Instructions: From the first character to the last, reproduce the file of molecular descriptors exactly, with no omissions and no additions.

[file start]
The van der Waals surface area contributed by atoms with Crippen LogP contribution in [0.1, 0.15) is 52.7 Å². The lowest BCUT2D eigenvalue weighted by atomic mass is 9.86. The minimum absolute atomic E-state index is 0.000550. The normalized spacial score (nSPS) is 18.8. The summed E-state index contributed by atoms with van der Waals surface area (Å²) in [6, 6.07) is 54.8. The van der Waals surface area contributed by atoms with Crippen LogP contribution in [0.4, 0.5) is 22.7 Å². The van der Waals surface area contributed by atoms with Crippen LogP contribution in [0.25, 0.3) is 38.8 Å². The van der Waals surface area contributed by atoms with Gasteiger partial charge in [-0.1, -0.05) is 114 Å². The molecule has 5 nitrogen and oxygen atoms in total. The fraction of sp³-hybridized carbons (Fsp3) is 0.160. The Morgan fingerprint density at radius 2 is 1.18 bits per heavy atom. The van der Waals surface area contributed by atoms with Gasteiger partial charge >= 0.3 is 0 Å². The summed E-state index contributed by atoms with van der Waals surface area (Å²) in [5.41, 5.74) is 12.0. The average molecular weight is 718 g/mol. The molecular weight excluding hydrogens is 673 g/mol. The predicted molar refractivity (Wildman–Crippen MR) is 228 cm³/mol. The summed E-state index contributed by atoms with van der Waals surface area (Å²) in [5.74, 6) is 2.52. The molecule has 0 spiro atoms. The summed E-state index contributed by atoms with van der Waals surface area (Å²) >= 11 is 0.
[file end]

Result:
The van der Waals surface area contributed by atoms with Crippen LogP contribution in [0.1, 0.15) is 52.7 Å². The lowest BCUT2D eigenvalue weighted by atomic mass is 9.86. The minimum absolute atomic E-state index is 0.000550. The normalized spacial score (nSPS) is 18.8. The summed E-state index contributed by atoms with van der Waals surface area (Å²) in [6, 6.07) is 54.8. The van der Waals surface area contributed by atoms with Crippen LogP contribution in [0.4, 0.5) is 22.7 Å². The van der Waals surface area contributed by atoms with Crippen LogP contribution in [0.25, 0.3) is 38.8 Å². The van der Waals surface area contributed by atoms with Gasteiger partial charge in [-0.1, -0.05) is 114 Å². The molecule has 5 nitrogen and oxygen atoms in total. The fraction of sp³-hybridized carbons (Fsp3) is 0.160. The Morgan fingerprint density at radius 2 is 1.18 bits per heavy atom. The van der Waals surface area contributed by atoms with Gasteiger partial charge >= 0.3 is 0 Å². The summed E-state index contributed by atoms with van der Waals surface area (Å²) in [5.41, 5.74) is 12.0. The average molecular weight is 718 g/mol. The molecular weight excluding hydrogens is 673 g/mol. The predicted molar refractivity (Wildman–Crippen MR) is 228 cm³/mol. The summed E-state index contributed by atoms with van der Waals surface area (Å²) in [5.74, 6) is 2.52. The molecule has 0 spiro atoms. The summed E-state index contributed by atoms with van der Waals surface area (Å²) >= 11 is 0.